Flood gates close, but levee debate heats up
Published: June 27,2011
MISSISSIPPI DELTA — The Steele Bayou Flood Control Structure has been re-opened.
The Steele Bayou structure is located north of Vicksburg and was built in 1969 to provide backwater protection from the Yazoo and Mississippi rivers.
The gates were closed on 25 April in anticipation of the historic flood water levels of 2011. These gates, along with the backwater levee system, held back 16.5 feet of floodwaters from spilling into Mississippi’s South Delta region.
The water level in Eagle Lake was temporarily increased during the recent high water event to help offset the extremely high pressures caused by high water levels on the Mainline Mississippi River levee system. This was necessary to reduce the risk of a levee failure near Eagle Lake.
Eagle Lake will be drawn down in such a manner as to protect the structural integrity of the surrounding banks. Given normal rainfall, the lake is estimated to be above normal levels until mid August. If river levels rise, then the gates may have to be closed to prevent backwater flooding, ultimately delaying the drawdown of Eagle Lake.
In a separate flood-related item, the head of the group overseeing work by U.S. Army Corps of Engineers says another floodway could be needed to relieve pressure on levees along the Mississippi River.
Maj. Gen. Michael J. Walsh told The Commercial Appeal that he’s not saying the agency should build a new floodway to go with the four already in place, but it is an idea that should be studied.
Walsh said it could take between take $1 billion to $2 billion to repair and rebuild the Mississippi River & Tributaries Project, which suffered significant damage when the Mississippi River overflowed its banks earlier this year.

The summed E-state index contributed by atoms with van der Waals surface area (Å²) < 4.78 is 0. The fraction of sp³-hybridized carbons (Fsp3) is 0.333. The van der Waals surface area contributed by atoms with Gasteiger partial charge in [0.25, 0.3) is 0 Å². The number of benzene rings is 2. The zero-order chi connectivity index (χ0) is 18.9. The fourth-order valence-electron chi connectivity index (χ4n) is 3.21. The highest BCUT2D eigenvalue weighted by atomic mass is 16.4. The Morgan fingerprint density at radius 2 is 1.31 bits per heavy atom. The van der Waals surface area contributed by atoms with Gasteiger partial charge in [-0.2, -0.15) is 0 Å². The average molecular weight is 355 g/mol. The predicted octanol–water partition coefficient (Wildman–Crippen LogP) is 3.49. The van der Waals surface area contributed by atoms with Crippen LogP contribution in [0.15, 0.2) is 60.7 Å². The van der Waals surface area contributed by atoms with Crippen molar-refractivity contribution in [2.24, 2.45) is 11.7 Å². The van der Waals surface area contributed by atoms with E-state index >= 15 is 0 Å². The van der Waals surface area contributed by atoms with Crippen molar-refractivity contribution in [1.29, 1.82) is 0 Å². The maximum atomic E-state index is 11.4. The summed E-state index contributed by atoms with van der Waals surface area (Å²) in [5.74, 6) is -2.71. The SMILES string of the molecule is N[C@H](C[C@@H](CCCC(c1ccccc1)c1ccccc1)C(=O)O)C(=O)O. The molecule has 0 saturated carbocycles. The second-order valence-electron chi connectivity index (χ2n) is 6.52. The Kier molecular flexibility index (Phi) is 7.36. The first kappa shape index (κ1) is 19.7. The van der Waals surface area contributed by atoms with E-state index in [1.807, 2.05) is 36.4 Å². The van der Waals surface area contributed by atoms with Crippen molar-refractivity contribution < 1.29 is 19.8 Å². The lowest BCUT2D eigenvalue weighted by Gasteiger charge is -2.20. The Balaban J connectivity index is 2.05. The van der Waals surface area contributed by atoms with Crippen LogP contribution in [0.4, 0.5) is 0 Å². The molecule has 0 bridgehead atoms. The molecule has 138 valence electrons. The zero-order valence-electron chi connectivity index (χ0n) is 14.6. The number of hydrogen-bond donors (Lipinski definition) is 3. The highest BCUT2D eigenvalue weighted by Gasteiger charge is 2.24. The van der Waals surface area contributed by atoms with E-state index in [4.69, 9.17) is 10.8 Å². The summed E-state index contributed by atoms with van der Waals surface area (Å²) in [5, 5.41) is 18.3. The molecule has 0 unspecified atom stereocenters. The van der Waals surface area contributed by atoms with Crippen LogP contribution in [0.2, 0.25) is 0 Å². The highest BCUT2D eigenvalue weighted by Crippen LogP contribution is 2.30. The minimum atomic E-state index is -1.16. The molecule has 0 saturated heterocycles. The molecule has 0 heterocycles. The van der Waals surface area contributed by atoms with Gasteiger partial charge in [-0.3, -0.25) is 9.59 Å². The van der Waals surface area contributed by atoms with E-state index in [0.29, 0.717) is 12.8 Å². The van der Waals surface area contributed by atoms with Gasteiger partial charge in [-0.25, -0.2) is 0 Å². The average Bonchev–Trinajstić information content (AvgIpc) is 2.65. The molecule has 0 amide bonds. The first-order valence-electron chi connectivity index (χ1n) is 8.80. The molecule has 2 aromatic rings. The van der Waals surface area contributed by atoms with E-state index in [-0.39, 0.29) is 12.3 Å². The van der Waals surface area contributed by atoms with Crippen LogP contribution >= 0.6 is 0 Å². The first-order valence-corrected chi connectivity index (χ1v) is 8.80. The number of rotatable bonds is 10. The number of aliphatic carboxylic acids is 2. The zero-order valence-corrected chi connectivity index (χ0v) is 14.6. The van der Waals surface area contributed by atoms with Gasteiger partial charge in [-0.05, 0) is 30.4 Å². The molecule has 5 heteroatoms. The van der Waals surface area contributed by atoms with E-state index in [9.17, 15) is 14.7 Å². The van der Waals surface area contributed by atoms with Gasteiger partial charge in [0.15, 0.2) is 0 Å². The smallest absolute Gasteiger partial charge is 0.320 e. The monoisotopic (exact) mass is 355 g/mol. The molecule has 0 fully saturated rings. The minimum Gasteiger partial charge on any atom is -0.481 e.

Walsh, president of the Mississippi River Commission, which oversees the corps’ work on the river, said failing to repair the system by the next flood season could cause flooding up and down the system, which stretches from Illinois to Louisiana.
Walsh said the repairs include fixing some 1,000 sand boils, or seepage areas, and restoring the Missouri levees blown up by the corps to purposely inundate the Birds Point-New Madrid Floodway.
Congress is looking at ways to fund the levee work, with a House subcommittee already approving the use of $1 billion in untapped bailout funds from the Troubled Assets Recovery Program.
The corps is also considering reengineering parts of the system.
The corps’ recovery process comes at time when the levee system is the subject of growing criticism from environmentalists. They say the history-making flood of 2011 showed the folly of relying too much on levees to restrain the Mississippi.
The river needs to be freer to spread out, said Andrew Fahlund, senior vice president for conservation for the group American Rivers.
“People gained an understanding (during the flood) that we can’t just use all available land and wall off the river and hope for the best,” he said.
Fahlund said he hopes the corps will take a “good, hard look” at additional floodways.
Renée Victoria Hoyos, executive director of the Tennessee Clean Water Network, said the levee system is partly to blame for the largest-ever dead zone — an area of low-oxygen levels caused mostly by agricultural runoff — that’s expected to develop this summer in the Gulf of Mexico.
Levees funnel water downriver faster, resulting in “one big flush” of contaminates in the Gulf of Mexico.
As a result, scientists are predicting the largest dead zone — an area of diminished oxygen levels in the water.
Source: Corps of Engineers; Commercial Appeal
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